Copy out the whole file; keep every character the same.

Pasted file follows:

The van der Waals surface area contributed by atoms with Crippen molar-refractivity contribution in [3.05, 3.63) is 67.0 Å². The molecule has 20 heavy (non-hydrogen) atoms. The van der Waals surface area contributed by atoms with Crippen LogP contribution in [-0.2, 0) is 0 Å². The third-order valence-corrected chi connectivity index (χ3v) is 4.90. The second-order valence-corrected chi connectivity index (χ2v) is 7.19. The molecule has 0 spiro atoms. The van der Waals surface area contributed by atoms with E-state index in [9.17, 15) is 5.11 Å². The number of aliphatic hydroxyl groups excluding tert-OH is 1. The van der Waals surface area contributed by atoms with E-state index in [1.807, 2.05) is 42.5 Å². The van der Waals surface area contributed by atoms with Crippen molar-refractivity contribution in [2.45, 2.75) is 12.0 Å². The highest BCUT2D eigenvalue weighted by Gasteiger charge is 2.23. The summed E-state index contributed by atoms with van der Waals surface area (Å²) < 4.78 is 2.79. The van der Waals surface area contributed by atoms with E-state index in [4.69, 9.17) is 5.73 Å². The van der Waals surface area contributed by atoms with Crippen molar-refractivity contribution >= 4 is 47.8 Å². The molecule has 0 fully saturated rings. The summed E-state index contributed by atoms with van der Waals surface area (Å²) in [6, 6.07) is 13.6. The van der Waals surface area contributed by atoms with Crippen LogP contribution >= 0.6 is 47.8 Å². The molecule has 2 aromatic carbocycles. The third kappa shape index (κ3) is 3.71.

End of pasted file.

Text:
The van der Waals surface area contributed by atoms with Crippen molar-refractivity contribution in [3.05, 3.63) is 67.0 Å². The molecule has 20 heavy (non-hydrogen) atoms. The van der Waals surface area contributed by atoms with Crippen LogP contribution in [-0.2, 0) is 0 Å². The third-order valence-corrected chi connectivity index (χ3v) is 4.90. The second-order valence-corrected chi connectivity index (χ2v) is 7.19. The molecule has 0 spiro atoms. The van der Waals surface area contributed by atoms with E-state index in [9.17, 15) is 5.11 Å². The number of aliphatic hydroxyl groups excluding tert-OH is 1. The van der Waals surface area contributed by atoms with E-state index in [1.807, 2.05) is 42.5 Å². The van der Waals surface area contributed by atoms with Crippen molar-refractivity contribution in [2.45, 2.75) is 12.0 Å². The highest BCUT2D eigenvalue weighted by Gasteiger charge is 2.23. The summed E-state index contributed by atoms with van der Waals surface area (Å²) < 4.78 is 2.79. The van der Waals surface area contributed by atoms with E-state index in [4.69, 9.17) is 5.73 Å². The van der Waals surface area contributed by atoms with Crippen molar-refractivity contribution >= 4 is 47.8 Å². The molecule has 0 fully saturated rings. The summed E-state index contributed by atoms with van der Waals surface area (Å²) in [6, 6.07) is 13.6. The van der Waals surface area contributed by atoms with Crippen LogP contribution >= 0.6 is 47.8 Å². The molecule has 2 aromatic carbocycles. The third kappa shape index (κ3) is 3.71.